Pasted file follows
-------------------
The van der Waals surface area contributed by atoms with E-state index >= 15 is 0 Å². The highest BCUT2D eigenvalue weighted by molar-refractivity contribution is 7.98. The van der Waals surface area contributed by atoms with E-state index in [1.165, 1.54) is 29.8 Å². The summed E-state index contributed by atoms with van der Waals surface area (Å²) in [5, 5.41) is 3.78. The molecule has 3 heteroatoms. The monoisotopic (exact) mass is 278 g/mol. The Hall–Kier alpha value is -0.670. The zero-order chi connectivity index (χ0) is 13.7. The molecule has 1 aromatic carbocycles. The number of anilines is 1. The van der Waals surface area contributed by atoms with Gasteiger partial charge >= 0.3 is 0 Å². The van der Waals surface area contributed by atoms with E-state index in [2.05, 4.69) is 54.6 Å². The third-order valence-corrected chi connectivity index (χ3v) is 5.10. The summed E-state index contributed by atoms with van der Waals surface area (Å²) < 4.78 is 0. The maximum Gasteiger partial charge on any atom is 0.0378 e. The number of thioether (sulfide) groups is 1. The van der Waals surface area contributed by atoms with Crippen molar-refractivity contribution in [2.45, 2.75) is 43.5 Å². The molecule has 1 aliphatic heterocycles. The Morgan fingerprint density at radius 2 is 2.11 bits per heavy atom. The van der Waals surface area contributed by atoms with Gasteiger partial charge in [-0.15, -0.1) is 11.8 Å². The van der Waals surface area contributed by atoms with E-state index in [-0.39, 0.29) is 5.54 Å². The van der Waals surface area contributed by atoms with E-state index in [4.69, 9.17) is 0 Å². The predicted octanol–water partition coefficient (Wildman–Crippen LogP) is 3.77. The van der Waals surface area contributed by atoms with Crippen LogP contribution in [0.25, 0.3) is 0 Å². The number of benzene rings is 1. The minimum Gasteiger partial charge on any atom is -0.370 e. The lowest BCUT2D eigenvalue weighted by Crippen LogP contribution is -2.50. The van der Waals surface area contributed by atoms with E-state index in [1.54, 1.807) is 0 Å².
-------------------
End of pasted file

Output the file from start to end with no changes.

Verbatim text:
The van der Waals surface area contributed by atoms with E-state index >= 15 is 0 Å². The highest BCUT2D eigenvalue weighted by molar-refractivity contribution is 7.98. The van der Waals surface area contributed by atoms with E-state index in [1.165, 1.54) is 29.8 Å². The summed E-state index contributed by atoms with van der Waals surface area (Å²) in [5, 5.41) is 3.78. The molecule has 3 heteroatoms. The monoisotopic (exact) mass is 278 g/mol. The Hall–Kier alpha value is -0.670. The zero-order chi connectivity index (χ0) is 13.7. The molecule has 1 aromatic carbocycles. The number of anilines is 1. The van der Waals surface area contributed by atoms with Gasteiger partial charge >= 0.3 is 0 Å². The van der Waals surface area contributed by atoms with E-state index in [2.05, 4.69) is 54.6 Å². The third-order valence-corrected chi connectivity index (χ3v) is 5.10. The summed E-state index contributed by atoms with van der Waals surface area (Å²) < 4.78 is 0. The maximum Gasteiger partial charge on any atom is 0.0378 e. The number of thioether (sulfide) groups is 1. The van der Waals surface area contributed by atoms with Crippen molar-refractivity contribution in [2.45, 2.75) is 43.5 Å². The molecule has 1 aliphatic heterocycles. The Morgan fingerprint density at radius 2 is 2.11 bits per heavy atom. The van der Waals surface area contributed by atoms with Gasteiger partial charge in [-0.15, -0.1) is 11.8 Å². The van der Waals surface area contributed by atoms with E-state index in [-0.39, 0.29) is 5.54 Å². The van der Waals surface area contributed by atoms with E-state index in [4.69, 9.17) is 0 Å². The predicted octanol–water partition coefficient (Wildman–Crippen LogP) is 3.77. The van der Waals surface area contributed by atoms with Crippen LogP contribution in [0.25, 0.3) is 0 Å². The number of benzene rings is 1. The minimum Gasteiger partial charge on any atom is -0.370 e. The lowest BCUT2D eigenvalue weighted by Crippen LogP contribution is -2.50. The van der Waals surface area contributed by atoms with E-state index in [1.54, 1.807) is 0 Å².